Tennessee Senator Sends Letter to NBA Asking Why the League Bends Over to the Han Supremacist State of China

Tuesday, July 7, 2020
By Paul Martin

By Jose Nino
BigLeaguePolitics.com
Jul 7, 2020

On June 30, 2020, Tennessee Senator sent the NBA a letter listing some of the heinous acts of genocide that the Chinese government is committing against ethnic minorities.

In the same letter, Blackburn raised questions about the NBA’s relationship with the Chinese Communist Party.

The Senator complimented the safety measures the NBA implemented by suspending their season, but then proceeded to ask the NBA some incisive questions.

“Your league’s business interests are closely intertwined with Communist China’s estimated $4 billion NBA market,” Blackburn stated in the letter. “While the NBA has worked hard to raise awareness of social issues at home, there is concern that the league has turned a blind eye to human rights abuses committed abroad — even bowing down to pressure last year.”

The Tennessee senator finished off her letter by asking three specific questions that she wanted the NBA to address.

Sports Illustrated reported on Blackburn’s request and obtained a copy of the letter:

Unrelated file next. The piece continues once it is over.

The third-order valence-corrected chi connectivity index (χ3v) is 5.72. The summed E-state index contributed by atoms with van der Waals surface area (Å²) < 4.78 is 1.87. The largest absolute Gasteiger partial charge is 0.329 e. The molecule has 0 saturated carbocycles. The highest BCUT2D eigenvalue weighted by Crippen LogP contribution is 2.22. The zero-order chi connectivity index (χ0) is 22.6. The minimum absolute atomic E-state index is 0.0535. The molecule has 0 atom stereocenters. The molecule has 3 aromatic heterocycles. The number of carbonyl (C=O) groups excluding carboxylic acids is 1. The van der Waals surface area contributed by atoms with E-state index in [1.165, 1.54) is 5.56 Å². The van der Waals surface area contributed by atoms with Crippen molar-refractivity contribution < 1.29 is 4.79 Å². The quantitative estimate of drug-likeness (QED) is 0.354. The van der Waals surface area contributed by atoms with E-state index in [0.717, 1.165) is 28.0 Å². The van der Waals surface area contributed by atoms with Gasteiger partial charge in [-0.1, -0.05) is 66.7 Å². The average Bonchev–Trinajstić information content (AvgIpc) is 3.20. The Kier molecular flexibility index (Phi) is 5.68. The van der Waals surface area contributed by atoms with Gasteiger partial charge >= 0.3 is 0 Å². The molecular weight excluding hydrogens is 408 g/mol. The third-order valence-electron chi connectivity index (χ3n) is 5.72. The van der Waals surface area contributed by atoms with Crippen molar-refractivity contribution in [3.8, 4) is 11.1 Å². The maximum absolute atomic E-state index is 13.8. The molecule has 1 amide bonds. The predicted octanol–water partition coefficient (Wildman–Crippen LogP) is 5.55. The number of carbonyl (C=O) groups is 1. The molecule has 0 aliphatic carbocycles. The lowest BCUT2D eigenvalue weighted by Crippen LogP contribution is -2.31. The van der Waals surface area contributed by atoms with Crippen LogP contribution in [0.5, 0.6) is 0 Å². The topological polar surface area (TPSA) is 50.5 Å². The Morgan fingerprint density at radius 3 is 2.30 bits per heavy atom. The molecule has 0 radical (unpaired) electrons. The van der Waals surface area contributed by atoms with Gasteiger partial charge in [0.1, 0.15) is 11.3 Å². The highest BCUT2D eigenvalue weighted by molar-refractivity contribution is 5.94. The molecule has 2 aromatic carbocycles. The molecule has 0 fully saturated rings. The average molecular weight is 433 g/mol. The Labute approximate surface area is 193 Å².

As the league reconvenes, further details on its relationship with China are imperative. Please provide a written response to the below inquiries by July 21, 2020.

1.What are the anticipated financial consequences of China Central Television’s (CCTV) continued ban on the airing of NBA games?

2.Please continue the scope of the NBA’s relationship with Chinese state-owned enterprise Alibaba.

3.The NBA reportedly continues to operate a training center Xinjiang, one of the world’s worst humanitarian zones. What steps is the NBA taking to shutter this location?

Blackburn cited the case of Xinjiang, where Uyghur Muslims and “ethnic Kazakhs” are being thrown into concentration camps for “free hospital treatment for the masses with sick thinking.”

Although China has made some changes in the 1980s. it still maintains many vestiges of oriental despotic past and is not on the same wavelength as the West.

American policymakers need to rethink trade relations with China, along with migration polices as well. Astute realpolitik with countries surrounding it (both Koreas, Russia, Japan, and India) can keep in check and prevent it from expanding at will.

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